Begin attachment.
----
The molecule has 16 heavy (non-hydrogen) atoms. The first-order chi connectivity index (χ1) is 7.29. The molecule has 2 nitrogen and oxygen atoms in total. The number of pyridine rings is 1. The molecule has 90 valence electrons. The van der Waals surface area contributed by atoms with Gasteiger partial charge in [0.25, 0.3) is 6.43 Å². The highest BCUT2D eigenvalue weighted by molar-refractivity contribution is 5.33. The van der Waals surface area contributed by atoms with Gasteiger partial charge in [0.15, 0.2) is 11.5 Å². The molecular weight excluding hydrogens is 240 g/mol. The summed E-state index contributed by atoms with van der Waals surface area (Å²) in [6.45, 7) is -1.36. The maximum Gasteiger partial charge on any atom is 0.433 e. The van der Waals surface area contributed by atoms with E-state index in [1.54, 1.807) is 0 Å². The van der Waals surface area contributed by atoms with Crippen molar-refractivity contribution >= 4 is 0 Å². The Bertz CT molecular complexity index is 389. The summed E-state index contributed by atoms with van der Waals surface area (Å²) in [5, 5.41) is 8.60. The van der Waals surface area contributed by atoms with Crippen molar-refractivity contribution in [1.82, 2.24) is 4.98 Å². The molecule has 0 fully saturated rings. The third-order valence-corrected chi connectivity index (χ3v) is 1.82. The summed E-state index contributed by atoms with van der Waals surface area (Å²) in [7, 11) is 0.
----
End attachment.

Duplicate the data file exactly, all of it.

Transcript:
The molecule has 16 heavy (non-hydrogen) atoms. The first-order chi connectivity index (χ1) is 7.29. The molecule has 2 nitrogen and oxygen atoms in total. The number of pyridine rings is 1. The molecule has 90 valence electrons. The van der Waals surface area contributed by atoms with Gasteiger partial charge in [0.25, 0.3) is 6.43 Å². The highest BCUT2D eigenvalue weighted by molar-refractivity contribution is 5.33. The van der Waals surface area contributed by atoms with Gasteiger partial charge in [0.15, 0.2) is 11.5 Å². The molecular weight excluding hydrogens is 240 g/mol. The summed E-state index contributed by atoms with van der Waals surface area (Å²) in [6.45, 7) is -1.36. The maximum Gasteiger partial charge on any atom is 0.433 e. The van der Waals surface area contributed by atoms with E-state index in [1.54, 1.807) is 0 Å². The van der Waals surface area contributed by atoms with Crippen molar-refractivity contribution >= 4 is 0 Å². The Bertz CT molecular complexity index is 389. The summed E-state index contributed by atoms with van der Waals surface area (Å²) in [5, 5.41) is 8.60. The van der Waals surface area contributed by atoms with Crippen molar-refractivity contribution in [1.82, 2.24) is 4.98 Å². The molecule has 0 fully saturated rings. The third-order valence-corrected chi connectivity index (χ3v) is 1.82. The summed E-state index contributed by atoms with van der Waals surface area (Å²) in [7, 11) is 0.